Moelfre to Llandona

22nd March 2019

Day two of our walking weekend, and our first adventures onto Anglesey. Llandona is going to become a familiar sight to us as it will be the start and end point for two of our walks. With free parking by the beach it is very convenient….slightly less convenient is the walk of almost 1 mile up a very steep lane to get back to the bus stop. It is a 30% gradient in places and this picture doesn’t do it justice!!

You can’t quite get the feel for how steep this hill is!!

But up we went and on the bus back to the Menai Bridge and then on a connecting bus to Moelfre to start our walk. We deliberately picked a shorter walk today as there was heavy rain forecast for around 2pm, and with a 9.15am bus, and arrival in Moelfre at 10am, anything more than around 9 miles will mean we get very wet.


Moelfre is a quaint village on the coast, with quite a history, but more of that on Monday’s walk. For today we had to set off straight-away, leaving the small stony beach behind.

Moelfre beach

The walk started by heading up from the village and along the cliff top across some fields.

This house is on the coastal path and you have to walk through their garden – it would make a great site for a tea-room
Looking back to Moelfre

The path then cut across more fields below a caravan site (and I suspect the field will be a touring field for tents and caravans in summer), and you can just make out a rogue static van which has been positioned right on the cliff-top.

The first shingle beach then came into view at Traeth Bychan.

Traeth Bychan

The path then followed the coast line precisely, right down to Benllech, which is a sandy beach area (when the tide is out; when the tide is in it is just water) with a small beach hut cafe.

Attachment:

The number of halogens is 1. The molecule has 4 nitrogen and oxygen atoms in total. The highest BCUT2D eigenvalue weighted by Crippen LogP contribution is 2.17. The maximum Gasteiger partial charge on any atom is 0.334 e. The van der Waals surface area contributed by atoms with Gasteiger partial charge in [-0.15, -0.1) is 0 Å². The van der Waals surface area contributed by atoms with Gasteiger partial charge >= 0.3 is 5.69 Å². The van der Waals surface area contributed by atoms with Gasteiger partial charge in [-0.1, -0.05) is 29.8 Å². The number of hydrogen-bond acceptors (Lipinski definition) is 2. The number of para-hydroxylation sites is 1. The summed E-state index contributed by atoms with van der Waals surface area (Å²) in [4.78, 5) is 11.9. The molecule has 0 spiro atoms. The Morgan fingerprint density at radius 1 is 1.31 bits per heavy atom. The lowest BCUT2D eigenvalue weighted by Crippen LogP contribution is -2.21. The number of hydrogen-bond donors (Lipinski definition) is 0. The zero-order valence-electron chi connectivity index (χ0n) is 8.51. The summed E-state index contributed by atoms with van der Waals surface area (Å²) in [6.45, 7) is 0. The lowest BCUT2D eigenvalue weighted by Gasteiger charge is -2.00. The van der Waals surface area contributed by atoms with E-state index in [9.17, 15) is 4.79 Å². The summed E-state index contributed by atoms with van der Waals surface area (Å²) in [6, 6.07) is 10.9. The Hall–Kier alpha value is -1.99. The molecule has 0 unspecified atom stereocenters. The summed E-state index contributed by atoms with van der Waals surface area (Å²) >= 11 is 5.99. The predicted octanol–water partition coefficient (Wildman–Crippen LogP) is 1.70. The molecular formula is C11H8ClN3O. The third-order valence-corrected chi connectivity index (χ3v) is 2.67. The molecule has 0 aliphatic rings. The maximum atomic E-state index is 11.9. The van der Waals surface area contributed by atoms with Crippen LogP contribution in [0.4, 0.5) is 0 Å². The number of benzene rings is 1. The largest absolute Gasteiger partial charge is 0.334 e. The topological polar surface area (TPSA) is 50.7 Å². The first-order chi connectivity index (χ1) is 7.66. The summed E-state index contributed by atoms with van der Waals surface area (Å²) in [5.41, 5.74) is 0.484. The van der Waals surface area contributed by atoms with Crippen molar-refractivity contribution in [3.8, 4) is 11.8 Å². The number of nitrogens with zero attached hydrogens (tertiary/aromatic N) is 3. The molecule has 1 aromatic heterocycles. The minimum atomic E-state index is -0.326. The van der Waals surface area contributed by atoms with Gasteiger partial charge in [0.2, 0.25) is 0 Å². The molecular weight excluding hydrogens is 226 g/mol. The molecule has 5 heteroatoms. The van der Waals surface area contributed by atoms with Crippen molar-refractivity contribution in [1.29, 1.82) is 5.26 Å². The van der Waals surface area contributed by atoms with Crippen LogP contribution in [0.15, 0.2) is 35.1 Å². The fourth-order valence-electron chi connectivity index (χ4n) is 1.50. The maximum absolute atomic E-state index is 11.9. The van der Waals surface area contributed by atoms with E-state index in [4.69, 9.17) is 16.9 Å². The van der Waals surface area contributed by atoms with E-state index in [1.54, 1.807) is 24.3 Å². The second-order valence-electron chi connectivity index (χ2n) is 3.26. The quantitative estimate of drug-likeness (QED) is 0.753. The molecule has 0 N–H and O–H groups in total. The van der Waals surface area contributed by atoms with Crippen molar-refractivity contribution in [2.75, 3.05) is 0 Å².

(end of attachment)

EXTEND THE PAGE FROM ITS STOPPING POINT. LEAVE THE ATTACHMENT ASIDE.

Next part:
The markers to follow on Anglesey

On Anglesey the familiar coastal path sign is often replaced by the Isle of Anglesey Coastal Path sign.

After a hot chocolate and freshly fried donuts….

Sharon enjoys the fresh donuts

we continued the walk, slightly inland, through a car park and up a hill. When the path continued down a road and seemed to hit a dead-end with just the sea ahead of us we started to get a bit worried.  Just then a post van pulled up so we asked the postman where we were supposed to go, and he pointed through the water and around the corner. So our rock climbing skills were well tested – fall in and it would be wet feet for the rest of the walk.

Here goes Spider Woman
Will Sharon make it?

Once we rounded the corner we were faced with a couple of pubs and restaurants at Red Wharf Bay, followed by a lot of soggy marshland and the need to walk right around the edge to our end point. Although it looked like the usual estuary that we have to walk around, it was actually just the sea reaching an inland area and, if we had waited long enough, the tide would have gone out and we could have cut 2 or 3 miles off the journey. But time was not on our side, so we braved the marshland and a few more rock climbs to get around.

Dodging the puddles

Then we hit upon the beach, and the option of heading inland through woodland or walking along the beach – as the tide was receding faster than Andrew’s hair we went for the beach option, which would be fine most of the time unless it was a very high tide.

Traeth Coch

Suddenly the beach ended and we had to go up 5 or 6 steps onto a narrow wall, and the coastal path then led across the top of the wall for about a mile. This needed a good sense of balance (something Andrew isn’t known for) and concentration.

Andrew showing off on the wall
The never ending wall








With the storm clouds overhead, and the clock on 2pm we made it to the road leading past the car park and toilets at Llandona beach.

The beach road

And to the end point for today at a bridge leading back up the other side and off the beach.

We made it, and before the rain

9.1 miles completed today in 3 3/4 hours. Only 469 feet of height so quite a flat day really. our total is now 450.9 miles completed, and 424.3 miles to go. Tomorrow sees the killer walk of the weekend, but already the blisters are growing.

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